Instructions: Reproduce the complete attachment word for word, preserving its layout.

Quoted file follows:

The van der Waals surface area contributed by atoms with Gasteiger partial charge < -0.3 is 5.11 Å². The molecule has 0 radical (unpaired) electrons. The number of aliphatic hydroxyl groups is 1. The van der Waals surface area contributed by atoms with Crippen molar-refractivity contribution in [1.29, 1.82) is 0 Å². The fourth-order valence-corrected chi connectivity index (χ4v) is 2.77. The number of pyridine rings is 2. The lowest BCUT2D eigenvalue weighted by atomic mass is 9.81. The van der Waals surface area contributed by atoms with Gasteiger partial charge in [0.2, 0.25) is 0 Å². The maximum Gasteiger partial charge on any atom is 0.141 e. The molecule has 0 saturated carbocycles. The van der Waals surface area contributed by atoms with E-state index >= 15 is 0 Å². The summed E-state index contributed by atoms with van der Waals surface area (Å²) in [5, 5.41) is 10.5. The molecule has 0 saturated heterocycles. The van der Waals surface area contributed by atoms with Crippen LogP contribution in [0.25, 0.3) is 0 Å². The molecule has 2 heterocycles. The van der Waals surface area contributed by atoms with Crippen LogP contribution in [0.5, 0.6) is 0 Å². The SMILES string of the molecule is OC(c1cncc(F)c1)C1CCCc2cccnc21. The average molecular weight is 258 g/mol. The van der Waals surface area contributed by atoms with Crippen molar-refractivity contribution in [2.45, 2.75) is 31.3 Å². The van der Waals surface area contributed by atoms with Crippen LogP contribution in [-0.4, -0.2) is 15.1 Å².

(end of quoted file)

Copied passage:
The van der Waals surface area contributed by atoms with Gasteiger partial charge < -0.3 is 5.11 Å². The molecule has 0 radical (unpaired) electrons. The number of aliphatic hydroxyl groups is 1. The van der Waals surface area contributed by atoms with Crippen molar-refractivity contribution in [1.29, 1.82) is 0 Å². The fourth-order valence-corrected chi connectivity index (χ4v) is 2.77. The number of pyridine rings is 2. The lowest BCUT2D eigenvalue weighted by atomic mass is 9.81. The van der Waals surface area contributed by atoms with Gasteiger partial charge in [0.2, 0.25) is 0 Å². The maximum Gasteiger partial charge on any atom is 0.141 e. The molecule has 0 saturated carbocycles. The van der Waals surface area contributed by atoms with E-state index >= 15 is 0 Å². The summed E-state index contributed by atoms with van der Waals surface area (Å²) in [5, 5.41) is 10.5. The molecule has 0 saturated heterocycles. The van der Waals surface area contributed by atoms with Crippen LogP contribution in [0.25, 0.3) is 0 Å². The molecule has 2 heterocycles. The van der Waals surface area contributed by atoms with Crippen LogP contribution in [0.5, 0.6) is 0 Å². The SMILES string of the molecule is OC(c1cncc(F)c1)C1CCCc2cccnc21. The average molecular weight is 258 g/mol. The van der Waals surface area contributed by atoms with Crippen molar-refractivity contribution in [2.45, 2.75) is 31.3 Å². The van der Waals surface area contributed by atoms with Crippen LogP contribution in [-0.4, -0.2) is 15.1 Å².